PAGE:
6. What a treasure of a recipe! I will definitely be making these at some point during the Christmas holidays. I also loved the discourse on souffles. Spoken like a true gourmand. Have a wonderful day, Val. Blessings...Mary

  7. wow Vall look sedelicious, love this:))

  8. This looks delicious...and I cannot believe I have never made a souffle...I love the idea of individual ones.

  9. Val,
    I've never heard of baking a souffle twice. Had I known that you could do that I would have been doing it. How convenient for a dinner party. It sure would take away some of the stress that one might feel with souffles. Thanks for this post!

  10. I've never made a souffle although I love them. I will definitely give this a try, it doesn't look too difficult but very delicious. GG

  11. I have yet to attempt a souffle. I'm not afraid to try, but I guess it's more that they have to be baked and served right away. When it comes to dessert souffles, I'm not keen on that. I'd try these though. They look like they would make a wonderful light supper with a side salad.

  12. We were served a cheese souffle at a luncheon the other day and I said the same thing: I haven't made a souffle in years. And I love them, too. It also appears I am a fan of Anne Willan recipes and this look fabulous, Val! I am definitely trying this.

  13. This looks so lovely for a holiday dinner. The individual soufflés are such a nice touch. A wonderful choice for Anne.

  14. I think this would fall in the decadent or food porn category. Ooh la la.

  15. Goodness, these look wonderful! One of those one a bed of lettuce would be a delicious, light dinner.

  16. I've never attempted souffle, probably mostly because I'm afraid of failure. I think this should be my first try!

  17. I can't believe I am saying this publicly but this pasta-lady is going to make a souffle.

  18. Do you know, I have never made a souffles before. They have never really appealed to me, but I think these might be just the thing for Christmas when our family are staying.

  19. So interesting and yummy sounding souffle - you make it sounds so simple!

  20. These are so beautiful; we love love anything spinach. I can almost taste the creamy goodness with your great photo.

  21. Those are seriously some of the prettiest souffles I've ever seen. My mouth is watering in anticipation (that unfortunately won't be met). Gorgeous!

  22. I haven't made souffles since I was in college but always enjoyed making them. These are so unique and lovely. Spinach has always been one of my favorite veggies. In fact my family use to call me Popeye for eating so much of it but told me I looked like Olive Oil since I was skin and bones.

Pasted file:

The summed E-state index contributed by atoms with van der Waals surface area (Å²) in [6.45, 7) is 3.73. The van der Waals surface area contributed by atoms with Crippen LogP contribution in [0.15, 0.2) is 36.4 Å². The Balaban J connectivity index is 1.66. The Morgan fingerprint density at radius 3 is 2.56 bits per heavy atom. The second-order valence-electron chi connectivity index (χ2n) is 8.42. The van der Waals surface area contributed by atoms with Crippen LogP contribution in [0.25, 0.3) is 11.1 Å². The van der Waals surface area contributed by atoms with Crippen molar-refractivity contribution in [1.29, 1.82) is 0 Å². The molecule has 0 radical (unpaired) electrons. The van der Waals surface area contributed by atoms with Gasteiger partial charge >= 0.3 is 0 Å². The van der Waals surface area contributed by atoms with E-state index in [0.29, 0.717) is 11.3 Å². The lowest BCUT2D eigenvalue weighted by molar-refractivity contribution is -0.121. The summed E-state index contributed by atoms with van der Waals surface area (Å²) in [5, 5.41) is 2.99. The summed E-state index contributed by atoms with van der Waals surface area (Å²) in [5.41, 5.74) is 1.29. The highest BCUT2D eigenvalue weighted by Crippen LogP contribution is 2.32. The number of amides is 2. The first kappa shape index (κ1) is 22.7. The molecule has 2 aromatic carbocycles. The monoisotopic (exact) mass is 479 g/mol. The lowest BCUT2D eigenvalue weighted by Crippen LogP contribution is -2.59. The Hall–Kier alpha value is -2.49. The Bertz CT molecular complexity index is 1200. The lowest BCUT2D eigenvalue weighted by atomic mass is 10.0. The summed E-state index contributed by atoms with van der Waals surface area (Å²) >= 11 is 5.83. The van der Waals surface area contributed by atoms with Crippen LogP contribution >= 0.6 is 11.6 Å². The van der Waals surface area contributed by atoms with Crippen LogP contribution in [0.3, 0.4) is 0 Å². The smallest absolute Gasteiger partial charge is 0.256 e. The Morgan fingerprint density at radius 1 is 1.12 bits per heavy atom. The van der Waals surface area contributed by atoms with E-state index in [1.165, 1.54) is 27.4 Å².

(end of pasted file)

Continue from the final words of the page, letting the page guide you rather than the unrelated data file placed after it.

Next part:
I can't wait to try this and read more about Anne and her cookbooks. Thank you for sharing.

  23. Oh my goodness, that looks lucious! A perfect treat for fall!

  24. Valerie!
    Thank you for this inspiration and beautiful post! I have wanted to get into souffle making again - like you, it has been years - but my late 20's I think... and with this high recommendation - the perfect recipe to start with.
    Does she still have her cooking school there? If so, wouldn't it be fun to go? Interested? I am!

  25. What a deliciously naughty recipe this is, Val. Pretty much, this is how I make my creamed spinach. But, turning this into a souffle' is something I'd really like to do. I've only made (and blogged) a souffle' once, in my life. It actually turned out to be easier than I thought-- except I forgot to flatten the top, before baking. I'm going to add this recipe to my "special meal" file. It looks a wee bit fussy, but that only means it's a challenge I'm willing to take on. Val, how do you manage to work 6 days a week, and keep up your blogging so faithfully? I am so impressed!

  26. I loooove spinach souflees! These look beautiful.

  27. i wondered if nutmeg would be included, and lo and behold, it's there! this is great. :)

  28. This certainly raises "eat your spinach" to a whole new and delicious level!!


  29. I think this might be the perfect side for our Christmas prime rib. It sounds absolutely delicious and I love that it can be prepared ahead of time. Thanks, Val.

  30. I love making souffles. I must just be lucky, because mine always stay beautiful until a utensil is inserted.

  31. yum! i love these for holiday brunch

  32. Even I can make souffles? YAY! :D

  33. The best part of this - aside from the flavor - is the fact that you can make these ahead of time. Definitely on my list of dishes to make this Christmas.

  34. Definitely food porn. Like the fact that I can even make these.

  35. These spinach souffles sound so good!